The 16th and 17th centuries in Norway were characterized by three central developments:

1.     The introduction of the Reformation in Norway, which led to the establishment of the school system in the 17th century. Reading and understanding faith in one’s own language became important, and many people learned to read and write. However, Protestantism also resulted in witch-hunts during the 17th century, where individuals were accused and killed for being “witches.”

2.     Centralization of the power of the Danish king. Danish noblemen and the Danish king gained more power in Norway during the 16th and 17th centuries. Danish began to replace Norwegian as the written language, but people still spoke their own Norwegian dialects.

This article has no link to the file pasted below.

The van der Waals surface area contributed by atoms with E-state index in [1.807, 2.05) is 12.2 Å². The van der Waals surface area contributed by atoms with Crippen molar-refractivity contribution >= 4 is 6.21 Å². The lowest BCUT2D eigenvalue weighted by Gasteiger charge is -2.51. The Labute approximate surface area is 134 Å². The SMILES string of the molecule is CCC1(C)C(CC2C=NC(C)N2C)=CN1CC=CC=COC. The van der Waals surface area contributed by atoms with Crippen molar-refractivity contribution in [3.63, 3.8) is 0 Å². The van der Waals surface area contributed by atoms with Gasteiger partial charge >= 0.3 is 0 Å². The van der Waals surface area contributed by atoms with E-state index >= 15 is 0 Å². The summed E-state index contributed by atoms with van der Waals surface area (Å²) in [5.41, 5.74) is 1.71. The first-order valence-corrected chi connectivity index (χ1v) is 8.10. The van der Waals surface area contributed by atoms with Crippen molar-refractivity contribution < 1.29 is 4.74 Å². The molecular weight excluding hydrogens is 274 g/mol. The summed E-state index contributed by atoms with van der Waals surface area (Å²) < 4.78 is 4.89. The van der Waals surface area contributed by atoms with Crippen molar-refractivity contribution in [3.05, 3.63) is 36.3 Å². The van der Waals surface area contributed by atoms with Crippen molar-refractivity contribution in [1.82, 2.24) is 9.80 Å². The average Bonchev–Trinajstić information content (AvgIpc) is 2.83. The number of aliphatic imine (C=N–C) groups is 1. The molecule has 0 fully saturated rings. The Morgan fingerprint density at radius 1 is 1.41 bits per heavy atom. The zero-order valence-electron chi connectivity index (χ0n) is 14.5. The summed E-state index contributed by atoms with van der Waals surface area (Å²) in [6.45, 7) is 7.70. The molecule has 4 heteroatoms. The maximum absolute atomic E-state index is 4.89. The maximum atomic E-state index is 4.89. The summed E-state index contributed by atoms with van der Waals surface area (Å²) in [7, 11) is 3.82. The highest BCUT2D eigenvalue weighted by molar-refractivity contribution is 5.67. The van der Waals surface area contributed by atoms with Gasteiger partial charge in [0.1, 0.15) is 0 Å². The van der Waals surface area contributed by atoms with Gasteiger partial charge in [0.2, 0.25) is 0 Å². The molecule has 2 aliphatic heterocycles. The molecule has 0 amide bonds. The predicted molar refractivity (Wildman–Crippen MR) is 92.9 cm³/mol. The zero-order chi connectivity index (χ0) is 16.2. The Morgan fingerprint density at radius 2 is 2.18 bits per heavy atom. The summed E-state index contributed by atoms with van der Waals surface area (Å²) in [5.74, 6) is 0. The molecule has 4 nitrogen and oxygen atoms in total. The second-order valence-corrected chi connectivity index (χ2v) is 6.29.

3.     Economic development in Norway. Norway acquired two important industries during this period: timber trade and mining. Timber trade involved cutting down trees and selling timber, while mining involved extracting minerals, such as iron, from mines. These industries were crucial for exporting goods to other countries.

From 1660, Denmark-Norway became an absolute monarchy, similar to France under Louis XIV. Absolute monarchy means that the king has all the power, or more precisely, all power is derived from the king. The period from 1660 to 1780 was characterized by:

1.     European colonization and the introduction of new plants and goods to Norway, such as tobacco, potatoes, and spices. Potatoes, in particular, became important for Norway. Additionally, Denmark-Norway established its own colonies in Africa, India, and the Caribbean.

2.     Wars with Sweden. During this period, there were several major wars between Denmark-Norway and Sweden. The wars usually ended in a relatively even manner, with both sides weakened. However, Sweden managed to take Skåne from Denmark (present-day southern Sweden) and Jemtland, Herjedalen, and Båhuslen from Norway.



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